This exhibition at The Met Bauer considers Richter Gerhard’s six decade long preoccupation with the dual means of representation and abstraction to explore the material, conceptual, and historical implications of painting.
Founded in 1856, the aim of the National Portrait Gallery, London is to promote through the medium of portraits the appreciation and understanding of the men and women who have made and are making British history and culture, and to promote the appreciation and understanding of portraiture in all media.
The Gallery holds the most extensive collection of portraits in the world. The Collection is displayed in London and in a number of locations around the United Kingdom, including several houses managed by the National Trust. The Gallery is increasingly keen to find new ways to share the Collection through the National Programmes, as well as through this website.
Like other national museums, the Gallery is supported both by government and increasingly by a large number of individuals, companies, trusts and foundations, as well as by the receipts from ticketed exhibitions, shops, catering and events.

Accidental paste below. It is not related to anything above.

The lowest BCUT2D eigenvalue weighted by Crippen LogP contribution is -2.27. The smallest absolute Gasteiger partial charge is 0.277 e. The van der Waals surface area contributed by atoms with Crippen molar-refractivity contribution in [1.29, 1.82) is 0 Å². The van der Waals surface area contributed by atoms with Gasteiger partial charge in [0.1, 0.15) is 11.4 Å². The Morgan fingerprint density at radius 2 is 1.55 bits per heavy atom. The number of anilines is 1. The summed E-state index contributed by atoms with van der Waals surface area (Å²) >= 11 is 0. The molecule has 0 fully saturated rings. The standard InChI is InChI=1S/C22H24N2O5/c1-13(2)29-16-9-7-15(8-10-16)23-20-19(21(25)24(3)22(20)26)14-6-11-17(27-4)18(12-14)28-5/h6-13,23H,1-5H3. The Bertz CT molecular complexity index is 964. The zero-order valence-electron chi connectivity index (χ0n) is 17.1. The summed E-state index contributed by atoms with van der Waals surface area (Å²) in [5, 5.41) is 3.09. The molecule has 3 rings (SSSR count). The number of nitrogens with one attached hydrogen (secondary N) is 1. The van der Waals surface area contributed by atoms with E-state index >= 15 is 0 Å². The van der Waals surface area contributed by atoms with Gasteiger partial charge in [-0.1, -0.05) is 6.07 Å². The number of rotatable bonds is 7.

The Gallery aims to bring history to life through its extensive display, exhibition, research, learning, outreach, publishing and digital programs. These allow us to stimulate debate and to address questions of biography, diversity and fame which lie at the heart of issues of identity and achievement.
The National Portrait Gallery aims to be the foremost center for the study of and research into portraiture, as well as making its work and activities of interest to as wide a range of visitors as possible.